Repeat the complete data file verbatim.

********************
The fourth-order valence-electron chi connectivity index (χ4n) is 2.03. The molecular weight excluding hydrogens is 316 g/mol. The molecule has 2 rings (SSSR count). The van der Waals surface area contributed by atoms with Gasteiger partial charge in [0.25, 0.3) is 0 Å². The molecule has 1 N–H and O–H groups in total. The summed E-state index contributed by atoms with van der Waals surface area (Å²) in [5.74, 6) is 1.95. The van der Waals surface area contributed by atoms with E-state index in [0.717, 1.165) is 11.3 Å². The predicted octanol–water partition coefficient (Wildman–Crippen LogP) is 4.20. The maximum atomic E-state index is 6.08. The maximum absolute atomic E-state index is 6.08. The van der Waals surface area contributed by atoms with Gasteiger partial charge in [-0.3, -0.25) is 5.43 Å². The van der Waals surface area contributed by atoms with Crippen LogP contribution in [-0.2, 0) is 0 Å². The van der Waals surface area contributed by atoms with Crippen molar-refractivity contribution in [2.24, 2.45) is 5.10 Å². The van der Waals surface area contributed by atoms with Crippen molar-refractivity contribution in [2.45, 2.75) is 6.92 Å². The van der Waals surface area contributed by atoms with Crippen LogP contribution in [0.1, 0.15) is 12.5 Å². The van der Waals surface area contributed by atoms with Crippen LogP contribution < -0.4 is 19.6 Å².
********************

The fourth-order valence-electron chi connectivity index (χ4n) is 2.03. The molecular weight excluding hydrogens is 316 g/mol. The molecule has 2 rings (SSSR count). The van der Waals surface area contributed by atoms with Gasteiger partial charge in [0.25, 0.3) is 0 Å². The molecule has 1 N–H and O–H groups in total. The summed E-state index contributed by atoms with van der Waals surface area (Å²) in [5.74, 6) is 1.95. The van der Waals surface area contributed by atoms with E-state index in [0.717, 1.165) is 11.3 Å². The predicted octanol–water partition coefficient (Wildman–Crippen LogP) is 4.20. The maximum atomic E-state index is 6.08. The maximum absolute atomic E-state index is 6.08. The van der Waals surface area contributed by atoms with Gasteiger partial charge in [-0.3, -0.25) is 5.43 Å². The van der Waals surface area contributed by atoms with Crippen LogP contribution in [-0.2, 0) is 0 Å². The van der Waals surface area contributed by atoms with Crippen molar-refractivity contribution in [2.24, 2.45) is 5.10 Å². The van der Waals surface area contributed by atoms with Crippen molar-refractivity contribution in [2.45, 2.75) is 6.92 Å². The van der Waals surface area contributed by atoms with Crippen LogP contribution in [0.1, 0.15) is 12.5 Å². The van der Waals surface area contributed by atoms with Crippen LogP contribution < -0.4 is 19.6 Å².